"Okay… so just in case, do you wanna check my sleeve?" I asked with a smile.


She turned to me with narrowed eyes.


"Yeah... not really funny, I get it’" I said.


She turned her eyes back to the orchid. About half a minute later, I decided to cash in. I knew that deep down she must have been awed.


"So, my name's Ryu. What's yours?" I asked.


She gave a resigning sounding sigh and turned to me.


“I’m not impressed enough to give you a name," she declared.


"… I’m sorry, what?"


"I’m not impressed enough," she said. “In fact, I don’t think I’m impressed at all,”


My mouth kind of fell open.


"How—how can you not be impressed??"


"It's just a paper trick," she said, looking me straight in the eye.


"… The paper made into itself into a flower… by itself!! That’s self-origami. How is that not massively impressive?" I asked.


"It’s just paper. This sad little orchid isn’t even blue. Magic is supposed to be about flare and spectacle, and this trick is flaccid in both departments,” she said.


Flaccid… she had a painful way with words.


“But—but you spent like three entire minutes looking at it,” I said defensively.


“That’s because I was trying to see the magic. And going by this, I’m not sure you’re deserving of the title of magic boy," she said.


"… But I love being magic boy.”


She took another sip while she looked me over.


"You said your name’s Ryu, right?” she asked as she laid down her glass.


“Yeah,” I said.


“Japanese... means dragon, right?”


“Yeah,” I repeated, a little surprised.


“Then how about you show me magic worthy of your name, dragon.”


Her words were fire; every molecules of restraint I had in me was set ablaze. I got the fountain pen and drew two circles connected by an irregular cross on the palm of my left hand. She watched me casually as I worked; I made no pretentious artistic motions this time—this time I was serious. Finished, I picked up the un-blue paper orchid and placed it on the palm of my left hand. I looked around the bar searching for Jackie boy. He was at one of the pool tables having at a chat with some very hairy men clad in black leather. The counter area was pretty much empty except for her and me.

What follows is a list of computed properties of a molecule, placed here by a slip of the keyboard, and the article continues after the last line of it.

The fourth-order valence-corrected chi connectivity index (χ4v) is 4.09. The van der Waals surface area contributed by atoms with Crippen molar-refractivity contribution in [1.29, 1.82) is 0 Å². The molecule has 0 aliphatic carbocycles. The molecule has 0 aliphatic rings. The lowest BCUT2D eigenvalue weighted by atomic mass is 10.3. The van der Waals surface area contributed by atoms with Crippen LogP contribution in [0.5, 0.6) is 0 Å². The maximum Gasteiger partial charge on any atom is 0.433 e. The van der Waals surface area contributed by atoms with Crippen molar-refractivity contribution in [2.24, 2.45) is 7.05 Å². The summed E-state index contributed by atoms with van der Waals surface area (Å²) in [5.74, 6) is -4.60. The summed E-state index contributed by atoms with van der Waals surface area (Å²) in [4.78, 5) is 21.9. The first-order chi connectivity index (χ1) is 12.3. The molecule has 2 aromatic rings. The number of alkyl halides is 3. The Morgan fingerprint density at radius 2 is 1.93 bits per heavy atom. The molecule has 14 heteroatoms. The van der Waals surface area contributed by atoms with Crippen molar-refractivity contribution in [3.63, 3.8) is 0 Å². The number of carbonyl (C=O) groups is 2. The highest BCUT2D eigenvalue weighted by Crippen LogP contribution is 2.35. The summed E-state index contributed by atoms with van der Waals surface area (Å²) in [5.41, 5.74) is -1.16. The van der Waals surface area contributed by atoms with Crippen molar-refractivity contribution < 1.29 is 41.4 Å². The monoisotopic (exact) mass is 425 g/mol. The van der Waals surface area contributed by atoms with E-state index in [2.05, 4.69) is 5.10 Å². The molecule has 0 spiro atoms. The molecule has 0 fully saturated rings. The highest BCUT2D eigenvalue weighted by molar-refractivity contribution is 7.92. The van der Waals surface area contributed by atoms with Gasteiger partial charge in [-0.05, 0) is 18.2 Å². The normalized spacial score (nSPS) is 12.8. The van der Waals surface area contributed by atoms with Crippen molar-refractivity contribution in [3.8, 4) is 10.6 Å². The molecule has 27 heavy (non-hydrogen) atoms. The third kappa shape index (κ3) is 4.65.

“Ready?” I asked.


“I can barely leash my excitement,” she casually replied.


I took in a slow breath, preparing my Kora channels. As I exhaled, the markings on my palm came to life with muted scarlet light. Every part of the paper orchid slowly, silently began transforming into an orchid of smooth blue fire, all the while keeping the elegant shape of the flower without a stray flicker or murmur of flame. The orchid completed its transformation within seconds and rested on my palm with a weight and solidity foreign to most forms of fire. I adjusted the levels of energy in my palm, creating a web-like pattern of light and dark blue flame that mimicked the colour pattern of the naturally occurring Vanda coerulea near perfectly.  Pure, uncut shock rippled through her subtle features. Her eyes sparkled as she drew in a deep breath and passed her right hand through her hair. I added an extra wave of energy to the sigil, making flame flower's petals grow and dance with slow, delicate motions. The flower looked almost sentient.